Friday, 29 September 2017
Torta della Nonna
Torta della Nonna or Granny's Tart is one of classic Italian recipes which has as many versions as there are Nonnas in Italy. I've been looking at my Italian recipe books as well as browsing recipes online, and the amount of egg yolks for the custard varies from four to eight. Some cooks add vanilla seeds, some add lemon zest, and the amount of pine nuts is also different from recipe to recipe.
I've been planning to bake this simple custard tart with pine nuts ever since I finished reading The Thousand Lights Hotel by Emylia Hall.
This delectable dessert has been mentioned more than once among the numerous food descriptions and menus (one of the protagonists and a love interest is a chef in the eponymous hotel, so food features heavily in the book which I found very enjoyable).
"A wide slice of torta della nonna - she recognised it straight away - sugar-dusted, scattered with pine nuts... She took a forkful of tart, and felt her chest heave. She'd forgotten the flavour of the sweet custard, the toasted pine nuts. Torta della nonna, she said out loud, Granny's tart, it meant, but as a child she'd always called it torta della mamma, because it was her mum who'd made it for her, just as she had done everything else".
Torta della Nonna
For the pastry
150g cold butter, from the fridge
300g 00 flour
100g caster sugar
4 egg yolks
pinch of salt
2-3tbsp icy cold water
1 pt of milk
125g caster sugar
4 egg yolks
2tbsp milk, cold
vanilla, grated or paste
100g pine nuts
Sift the flour and salt into a big mixing bowl and add cold cubed butter. Cut the butter into flour into smaller pieces, so that they are coated with flour. Using hands, rub the flour and butter together until the mixture looks like fine crumbs.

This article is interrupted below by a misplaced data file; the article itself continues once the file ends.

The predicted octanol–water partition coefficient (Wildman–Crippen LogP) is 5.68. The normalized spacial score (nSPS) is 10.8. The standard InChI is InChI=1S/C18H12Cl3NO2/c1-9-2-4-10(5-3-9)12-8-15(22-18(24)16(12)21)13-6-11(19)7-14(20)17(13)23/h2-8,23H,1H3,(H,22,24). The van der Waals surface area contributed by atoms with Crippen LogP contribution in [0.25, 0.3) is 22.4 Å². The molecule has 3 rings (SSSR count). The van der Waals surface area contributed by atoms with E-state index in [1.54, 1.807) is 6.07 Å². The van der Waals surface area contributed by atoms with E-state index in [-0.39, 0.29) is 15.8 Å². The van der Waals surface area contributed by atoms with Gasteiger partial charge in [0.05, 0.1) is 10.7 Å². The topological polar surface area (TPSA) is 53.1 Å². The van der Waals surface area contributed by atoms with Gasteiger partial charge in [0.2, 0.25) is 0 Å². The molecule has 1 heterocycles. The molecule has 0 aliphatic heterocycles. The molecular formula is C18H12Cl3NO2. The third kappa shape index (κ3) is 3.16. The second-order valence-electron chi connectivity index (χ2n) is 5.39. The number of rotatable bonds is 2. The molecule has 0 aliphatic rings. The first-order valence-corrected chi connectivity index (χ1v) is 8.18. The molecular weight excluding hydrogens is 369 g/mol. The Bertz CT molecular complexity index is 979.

Beat in 4 egg yolks. Add a bit of water to make the dough more pliable. Knead it until smooth and elastic, form into a ball and put the bowl in the fridge for half an hour.
Roll out the pastry on a lightly floured work surface into a big circle about 5-6mm thin. Cut out a circle bigger than a round pie/baking dish, so that you have enough to have the sides. Drape the dough disc over the rolling pin and place it inside the pie dish. Gently press down.
Bake for 10 minutes at 180C.
While the pastry case is baking, scatter the pine nuts on a baking tray and place inside the oven on the lower shelf to toast for about 5 minutes. Remove and set aside.
In the meantime make the custard filling. Heat up the milk with caster sugar, then remove from the heat and let it cool a bit. Beat in the egg yolks in a pan or bowl, add a bit of hot milk and whisk, keep adding all milk and whisking. Add vanilla (I used a vanilla grater) and cornflour which has been mixed with a dash of cold milk separately.
Cook custard over the low heat, stirring constantly, or put a pan with custard over another pan with boiling water, and keep stirring. Once custard starts to thicken, set it aside and let it cool slightly.
Scatter half of the pine nuts over a pastry case and pour custard over them, scatter more pine nuts over custard. Place the pie into the oven preheated to 180C for about 20-25 minutes.
This Italian custard tart is lovely warm or cold. My guys loved it. For a more authentic touch dust it with icing sugar before serving. I didn't add more sugar, as the tart is quite sweet as it is.
Have you tried Torta della Nonna on your travels to Italy, or perhaps in an Italian restaurant?